The most reliable handstrike I know I've used maybe three times, had used on me once and seen used another handful of times.  Less than a dozen incidents in all.  That's not a big sample either.  100% fight stopper... but in a small sample.

Aside-- And this is where mere training leaves holes.  Take a broken nose.  Trained people trust them, experienced people don't.  I've never once seen it stop a real fight, and I've never seen it fail to stop a friendly sparring match.

Problem one, sample size.

Problem two, adrenaline effects.  Anything you do under an adrenaline dump feels more real than stuff you do in your normal life.  The reason I trust the throat chop?  Because I thought I was going to die and the threat outweighed me by more than 120 pounds and in an instant he was on his knees trying to scream and making no sound.  That sticks with you.

Something that feels real does not make it more real.  That's the knowledge talking.  The old part of my brain says differently.  And that is without getting into the perception and memory distortions that come with high adrenaline.

And one more that's a human thing, not necessarily an experience thing: Inappropriate extrapolation.

Things are what they are and can only be extrapolated so far.  Military operations are not cop operations are not civilian self-defense.  A bouncer throwing a drunk college kid out of a bar is not dealing with the same problem as a small drunk female targeted by the same drunk college kid.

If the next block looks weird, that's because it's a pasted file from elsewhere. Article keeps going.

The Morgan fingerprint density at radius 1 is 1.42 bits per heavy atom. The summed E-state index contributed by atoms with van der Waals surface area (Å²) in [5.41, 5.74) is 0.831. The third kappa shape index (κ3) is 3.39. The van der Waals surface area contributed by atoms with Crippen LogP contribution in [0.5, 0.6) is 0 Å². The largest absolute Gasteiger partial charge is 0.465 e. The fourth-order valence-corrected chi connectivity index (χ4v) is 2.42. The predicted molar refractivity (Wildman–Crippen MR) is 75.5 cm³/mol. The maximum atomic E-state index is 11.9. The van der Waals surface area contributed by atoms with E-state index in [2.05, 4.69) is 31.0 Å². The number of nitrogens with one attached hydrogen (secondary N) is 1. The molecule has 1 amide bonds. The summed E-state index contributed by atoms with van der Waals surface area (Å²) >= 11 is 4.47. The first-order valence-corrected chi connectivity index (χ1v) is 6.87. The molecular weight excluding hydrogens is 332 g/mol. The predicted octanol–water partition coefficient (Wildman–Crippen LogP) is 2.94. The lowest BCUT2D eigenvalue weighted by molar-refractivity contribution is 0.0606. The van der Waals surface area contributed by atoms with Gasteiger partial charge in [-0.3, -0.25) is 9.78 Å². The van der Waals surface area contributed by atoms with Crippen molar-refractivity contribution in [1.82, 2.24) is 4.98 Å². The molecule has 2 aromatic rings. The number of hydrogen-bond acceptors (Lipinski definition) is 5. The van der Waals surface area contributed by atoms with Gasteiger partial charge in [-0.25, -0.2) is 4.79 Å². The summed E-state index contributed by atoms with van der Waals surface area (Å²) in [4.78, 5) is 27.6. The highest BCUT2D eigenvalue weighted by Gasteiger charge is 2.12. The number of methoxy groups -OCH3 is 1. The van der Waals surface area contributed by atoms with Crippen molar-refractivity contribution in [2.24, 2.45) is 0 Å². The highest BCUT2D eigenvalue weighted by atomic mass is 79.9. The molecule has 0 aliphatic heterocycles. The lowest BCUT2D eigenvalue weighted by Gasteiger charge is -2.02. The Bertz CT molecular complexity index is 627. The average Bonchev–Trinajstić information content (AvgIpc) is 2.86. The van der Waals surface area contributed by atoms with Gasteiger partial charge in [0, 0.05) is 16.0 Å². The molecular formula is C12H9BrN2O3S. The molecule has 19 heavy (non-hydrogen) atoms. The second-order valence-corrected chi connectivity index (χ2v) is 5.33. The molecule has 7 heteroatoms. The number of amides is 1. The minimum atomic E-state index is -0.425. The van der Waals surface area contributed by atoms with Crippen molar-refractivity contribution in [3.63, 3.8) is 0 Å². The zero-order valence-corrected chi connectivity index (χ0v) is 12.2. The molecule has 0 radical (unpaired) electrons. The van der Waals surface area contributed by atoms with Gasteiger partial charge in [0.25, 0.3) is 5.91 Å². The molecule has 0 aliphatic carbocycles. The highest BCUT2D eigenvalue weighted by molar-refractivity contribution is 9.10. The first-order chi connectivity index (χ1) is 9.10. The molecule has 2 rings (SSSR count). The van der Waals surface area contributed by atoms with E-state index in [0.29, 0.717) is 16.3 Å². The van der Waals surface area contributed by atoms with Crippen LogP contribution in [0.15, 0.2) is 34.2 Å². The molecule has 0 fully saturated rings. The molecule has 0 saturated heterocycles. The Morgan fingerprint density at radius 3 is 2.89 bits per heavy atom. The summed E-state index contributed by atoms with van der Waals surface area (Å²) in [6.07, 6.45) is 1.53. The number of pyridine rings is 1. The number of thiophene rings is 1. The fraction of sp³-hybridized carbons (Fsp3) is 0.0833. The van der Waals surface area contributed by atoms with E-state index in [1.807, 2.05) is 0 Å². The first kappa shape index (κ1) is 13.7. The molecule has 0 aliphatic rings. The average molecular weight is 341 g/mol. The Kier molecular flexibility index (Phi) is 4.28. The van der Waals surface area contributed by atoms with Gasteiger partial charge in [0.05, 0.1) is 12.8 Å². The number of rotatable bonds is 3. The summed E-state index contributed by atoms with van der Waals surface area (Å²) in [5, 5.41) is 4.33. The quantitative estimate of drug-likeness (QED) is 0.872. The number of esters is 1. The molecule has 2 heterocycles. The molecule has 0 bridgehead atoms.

Ring experience doesn't make you SWAT any more than being SWAT makes you an MMA contender.


Jim said...

Things are what they are and can only be extrapolated so far. Military operations are not cop operations are not civilian self-defense. A bouncer throwing a drunk college kid out of a bar is not dealing with the same problem as a small drunk female targeted by the same drunk college kid.
Ring experience doesn't make you SWAT any more than being SWAT makes you an MMA contender.

This is a huge thing. We were doing some training one day on room clearing. Someone made a comment; they'd done a demo of the approach we were using for some military operators... who were amazed that our approach was to push on through, not back out. Until they realized that cops can't call in an air strike or artillery. (Except in Philly... )

I think it's a really powerful temptation for humans to reach out and take what seems to work for the high speed types -- without assessing if it's appropriate for your operational environment. "After all, if it works for SEALS/Green Berets/PJs/The Justice League... it must work for us!" seems to be the thinking... often followed by amazement when the tactic doesn't fit the situation.

Jason Azze said...